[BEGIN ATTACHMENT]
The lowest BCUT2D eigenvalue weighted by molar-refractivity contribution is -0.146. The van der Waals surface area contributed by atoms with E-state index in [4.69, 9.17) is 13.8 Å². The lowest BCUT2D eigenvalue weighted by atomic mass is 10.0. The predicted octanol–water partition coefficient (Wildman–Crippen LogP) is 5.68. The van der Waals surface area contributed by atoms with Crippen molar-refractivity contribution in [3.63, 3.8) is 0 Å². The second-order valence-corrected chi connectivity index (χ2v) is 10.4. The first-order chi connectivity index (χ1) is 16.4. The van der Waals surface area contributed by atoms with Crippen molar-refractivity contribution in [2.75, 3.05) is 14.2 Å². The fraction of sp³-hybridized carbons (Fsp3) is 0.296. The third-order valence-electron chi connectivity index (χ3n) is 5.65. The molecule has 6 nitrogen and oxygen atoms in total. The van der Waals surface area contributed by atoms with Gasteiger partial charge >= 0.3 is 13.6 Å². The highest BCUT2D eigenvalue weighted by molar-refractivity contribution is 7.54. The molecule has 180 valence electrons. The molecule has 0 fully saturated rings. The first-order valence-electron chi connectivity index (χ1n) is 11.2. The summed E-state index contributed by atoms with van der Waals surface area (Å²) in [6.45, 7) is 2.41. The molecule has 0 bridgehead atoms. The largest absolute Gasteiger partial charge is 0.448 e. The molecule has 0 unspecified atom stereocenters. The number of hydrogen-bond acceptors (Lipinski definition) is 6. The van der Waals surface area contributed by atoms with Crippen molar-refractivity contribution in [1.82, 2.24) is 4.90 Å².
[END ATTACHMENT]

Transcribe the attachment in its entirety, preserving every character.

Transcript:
The lowest BCUT2D eigenvalue weighted by molar-refractivity contribution is -0.146. The van der Waals surface area contributed by atoms with E-state index in [4.69, 9.17) is 13.8 Å². The lowest BCUT2D eigenvalue weighted by atomic mass is 10.0. The predicted octanol–water partition coefficient (Wildman–Crippen LogP) is 5.68. The van der Waals surface area contributed by atoms with Crippen molar-refractivity contribution in [3.63, 3.8) is 0 Å². The second-order valence-corrected chi connectivity index (χ2v) is 10.4. The first-order chi connectivity index (χ1) is 16.4. The van der Waals surface area contributed by atoms with Crippen molar-refractivity contribution in [2.75, 3.05) is 14.2 Å². The fraction of sp³-hybridized carbons (Fsp3) is 0.296. The third-order valence-electron chi connectivity index (χ3n) is 5.65. The molecule has 6 nitrogen and oxygen atoms in total. The van der Waals surface area contributed by atoms with Gasteiger partial charge >= 0.3 is 13.6 Å². The highest BCUT2D eigenvalue weighted by molar-refractivity contribution is 7.54. The molecule has 180 valence electrons. The molecule has 0 fully saturated rings. The first-order valence-electron chi connectivity index (χ1n) is 11.2. The summed E-state index contributed by atoms with van der Waals surface area (Å²) in [6.45, 7) is 2.41. The molecule has 0 bridgehead atoms. The largest absolute Gasteiger partial charge is 0.448 e. The molecule has 0 unspecified atom stereocenters. The number of hydrogen-bond acceptors (Lipinski definition) is 6. The van der Waals surface area contributed by atoms with Crippen molar-refractivity contribution in [1.82, 2.24) is 4.90 Å².